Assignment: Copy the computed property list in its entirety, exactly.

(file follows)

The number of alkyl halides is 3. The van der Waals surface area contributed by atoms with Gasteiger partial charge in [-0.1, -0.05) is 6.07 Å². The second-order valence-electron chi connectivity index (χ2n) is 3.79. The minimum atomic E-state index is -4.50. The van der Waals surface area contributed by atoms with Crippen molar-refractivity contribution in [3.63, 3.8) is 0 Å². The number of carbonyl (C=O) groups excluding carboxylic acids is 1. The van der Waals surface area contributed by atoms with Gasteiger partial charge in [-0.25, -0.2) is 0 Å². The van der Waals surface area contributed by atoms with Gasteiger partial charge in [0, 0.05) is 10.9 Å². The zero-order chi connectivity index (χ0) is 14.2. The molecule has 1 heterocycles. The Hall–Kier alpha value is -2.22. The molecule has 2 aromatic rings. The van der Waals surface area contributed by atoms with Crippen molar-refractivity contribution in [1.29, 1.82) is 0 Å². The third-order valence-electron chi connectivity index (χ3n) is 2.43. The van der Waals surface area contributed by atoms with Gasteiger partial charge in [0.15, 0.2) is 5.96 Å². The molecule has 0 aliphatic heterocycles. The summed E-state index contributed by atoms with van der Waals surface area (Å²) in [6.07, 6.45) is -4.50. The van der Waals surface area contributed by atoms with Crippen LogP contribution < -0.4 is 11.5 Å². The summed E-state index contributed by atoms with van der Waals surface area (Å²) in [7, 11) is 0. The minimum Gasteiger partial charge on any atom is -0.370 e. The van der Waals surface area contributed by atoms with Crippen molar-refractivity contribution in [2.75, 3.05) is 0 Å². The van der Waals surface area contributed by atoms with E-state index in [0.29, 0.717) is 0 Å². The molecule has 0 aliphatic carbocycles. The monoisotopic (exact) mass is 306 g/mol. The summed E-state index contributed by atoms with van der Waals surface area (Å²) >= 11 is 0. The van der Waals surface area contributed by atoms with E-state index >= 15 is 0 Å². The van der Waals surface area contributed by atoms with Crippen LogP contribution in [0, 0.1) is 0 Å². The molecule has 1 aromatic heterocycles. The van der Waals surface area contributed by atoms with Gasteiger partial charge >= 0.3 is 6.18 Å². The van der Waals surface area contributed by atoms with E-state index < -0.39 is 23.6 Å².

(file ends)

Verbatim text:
The number of alkyl halides is 3. The van der Waals surface area contributed by atoms with Gasteiger partial charge in [-0.1, -0.05) is 6.07 Å². The second-order valence-electron chi connectivity index (χ2n) is 3.79. The minimum atomic E-state index is -4.50. The van der Waals surface area contributed by atoms with Crippen molar-refractivity contribution in [3.63, 3.8) is 0 Å². The number of carbonyl (C=O) groups excluding carboxylic acids is 1. The van der Waals surface area contributed by atoms with Gasteiger partial charge in [-0.25, -0.2) is 0 Å². The van der Waals surface area contributed by atoms with Gasteiger partial charge in [0, 0.05) is 10.9 Å². The zero-order chi connectivity index (χ0) is 14.2. The molecule has 1 heterocycles. The Hall–Kier alpha value is -2.22. The molecule has 2 aromatic rings. The van der Waals surface area contributed by atoms with Crippen molar-refractivity contribution in [1.29, 1.82) is 0 Å². The third-order valence-electron chi connectivity index (χ3n) is 2.43. The van der Waals surface area contributed by atoms with Gasteiger partial charge in [0.15, 0.2) is 5.96 Å². The molecule has 0 aliphatic heterocycles. The summed E-state index contributed by atoms with van der Waals surface area (Å²) in [6.07, 6.45) is -4.50. The van der Waals surface area contributed by atoms with Crippen LogP contribution < -0.4 is 11.5 Å². The summed E-state index contributed by atoms with van der Waals surface area (Å²) in [7, 11) is 0. The minimum Gasteiger partial charge on any atom is -0.370 e. The van der Waals surface area contributed by atoms with Crippen molar-refractivity contribution in [2.75, 3.05) is 0 Å². The van der Waals surface area contributed by atoms with E-state index in [0.29, 0.717) is 0 Å². The molecule has 0 aliphatic carbocycles. The monoisotopic (exact) mass is 306 g/mol. The summed E-state index contributed by atoms with van der Waals surface area (Å²) >= 11 is 0. The van der Waals surface area contributed by atoms with E-state index >= 15 is 0 Å². The van der Waals surface area contributed by atoms with Crippen LogP contribution in [0, 0.1) is 0 Å². The molecule has 1 aromatic heterocycles. The van der Waals surface area contributed by atoms with Gasteiger partial charge >= 0.3 is 6.18 Å². The van der Waals surface area contributed by atoms with E-state index < -0.39 is 23.6 Å².